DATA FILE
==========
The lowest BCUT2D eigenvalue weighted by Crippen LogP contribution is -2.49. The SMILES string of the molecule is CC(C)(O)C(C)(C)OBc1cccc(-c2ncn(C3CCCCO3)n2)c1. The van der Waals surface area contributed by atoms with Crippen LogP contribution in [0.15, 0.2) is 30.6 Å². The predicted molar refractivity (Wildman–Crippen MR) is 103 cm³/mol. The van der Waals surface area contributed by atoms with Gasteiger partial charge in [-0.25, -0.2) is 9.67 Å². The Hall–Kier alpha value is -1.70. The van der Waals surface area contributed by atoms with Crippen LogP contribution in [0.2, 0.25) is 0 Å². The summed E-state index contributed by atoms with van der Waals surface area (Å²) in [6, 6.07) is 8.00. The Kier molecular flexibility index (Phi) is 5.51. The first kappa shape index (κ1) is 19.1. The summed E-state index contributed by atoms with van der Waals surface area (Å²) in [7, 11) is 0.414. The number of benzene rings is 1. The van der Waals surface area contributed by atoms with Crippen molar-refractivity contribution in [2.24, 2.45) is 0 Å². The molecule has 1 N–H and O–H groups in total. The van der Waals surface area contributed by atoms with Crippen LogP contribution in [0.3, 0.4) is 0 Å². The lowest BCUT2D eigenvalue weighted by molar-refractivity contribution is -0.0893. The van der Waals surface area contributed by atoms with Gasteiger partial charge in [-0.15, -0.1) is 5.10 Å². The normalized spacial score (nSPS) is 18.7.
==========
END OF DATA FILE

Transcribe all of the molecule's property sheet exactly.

The lowest BCUT2D eigenvalue weighted by Crippen LogP contribution is -2.49. The SMILES string of the molecule is CC(C)(O)C(C)(C)OBc1cccc(-c2ncn(C3CCCCO3)n2)c1. The van der Waals surface area contributed by atoms with Crippen LogP contribution in [0.15, 0.2) is 30.6 Å². The predicted molar refractivity (Wildman–Crippen MR) is 103 cm³/mol. The van der Waals surface area contributed by atoms with Gasteiger partial charge in [-0.25, -0.2) is 9.67 Å². The Hall–Kier alpha value is -1.70. The van der Waals surface area contributed by atoms with Crippen LogP contribution in [0.2, 0.25) is 0 Å². The summed E-state index contributed by atoms with van der Waals surface area (Å²) in [6, 6.07) is 8.00. The Kier molecular flexibility index (Phi) is 5.51. The first kappa shape index (κ1) is 19.1. The summed E-state index contributed by atoms with van der Waals surface area (Å²) in [7, 11) is 0.414. The number of benzene rings is 1. The van der Waals surface area contributed by atoms with Crippen molar-refractivity contribution in [2.24, 2.45) is 0 Å². The molecule has 1 N–H and O–H groups in total. The van der Waals surface area contributed by atoms with Crippen LogP contribution in [0.3, 0.4) is 0 Å². The lowest BCUT2D eigenvalue weighted by molar-refractivity contribution is -0.0893. The van der Waals surface area contributed by atoms with Gasteiger partial charge in [-0.15, -0.1) is 5.10 Å². The normalized spacial score (nSPS) is 18.7.